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Inflammation of a follicle or group of follicles.
McGraw-Hill Dictionary of Scientific & Technical Terms, 6E, Copyright © 2003 by The McGraw-Hill Companies, Inc.
The following article is from The Great Soviet Encyclopedia (1979). It might be outdated or ideologically biased.



an inflammation of a hair follicle caused primarily by staphylococci. Symptoms of folliculitis are redness and swelling, followed by the formation of a nodule having on its surface a pustule pierced by the hair. When only the orifice of the follicle is affected, ostial folliculitis results, which is usually resolved within a few days. A deep folliculitis, or a furuncle, develops when the tissues surrounding a follicle also become inflamed.

Treatment consists of wiping the skin around the pustules with a 2 percent solution of salicylic acid or camphor and covering them with a 2 percent solution of brilliant green or methylene blue.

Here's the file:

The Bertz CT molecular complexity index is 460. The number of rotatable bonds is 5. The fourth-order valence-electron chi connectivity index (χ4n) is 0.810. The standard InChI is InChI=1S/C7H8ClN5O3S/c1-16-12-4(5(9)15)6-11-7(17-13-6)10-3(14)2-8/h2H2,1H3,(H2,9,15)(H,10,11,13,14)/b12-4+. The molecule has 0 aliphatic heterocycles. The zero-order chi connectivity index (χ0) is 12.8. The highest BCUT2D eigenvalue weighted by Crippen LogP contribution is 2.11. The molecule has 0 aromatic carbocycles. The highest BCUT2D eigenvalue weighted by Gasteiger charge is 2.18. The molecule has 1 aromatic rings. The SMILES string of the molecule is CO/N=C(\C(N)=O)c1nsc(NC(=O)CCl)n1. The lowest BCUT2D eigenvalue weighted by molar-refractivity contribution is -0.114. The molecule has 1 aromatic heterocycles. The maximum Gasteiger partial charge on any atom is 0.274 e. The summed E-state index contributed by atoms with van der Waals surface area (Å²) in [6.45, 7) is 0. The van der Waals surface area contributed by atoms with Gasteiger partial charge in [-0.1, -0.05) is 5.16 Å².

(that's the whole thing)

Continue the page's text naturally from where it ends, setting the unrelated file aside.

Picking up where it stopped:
The Great Soviet Encyclopedia, 3rd Edition (1970-1979). © 2010 The Gale Group, Inc. All rights reserved.
References in periodicals archive ?
Other less commonly seen infections were herpes zoster, herpes labialis, warts, molluscum contagiosum, impetigo, DCPA (dermatitis cruris pustulosa et atrophicans), folliculitis decalvans, pityriasis versicolor, sporotrichosis and leprosy.
Differential diagnosis in the early stages are: Acne keloidalis nuchae, folliculitis decalvans, follicular lichen planus and relapsing staphylococcal folliculitis.
In primary cicatricial alopecia, the hair follicle is the target of inflammatory destruction, with little effect of the disease process on other components of the dermis.2 Examples of primary alopecia include discoid lupus erythematosus, lichen planopilaris, central centrifugal cicatricial alopecia, pseudopelade of Brocq, folliculitis decalvans, and acne keloidalis.3,4 In secondary cicatricial alopecia, the hair follicle is an "innocent bystander" and is destroyed indirectly.
Folliculitis decalvans et atrophicans: report of a case.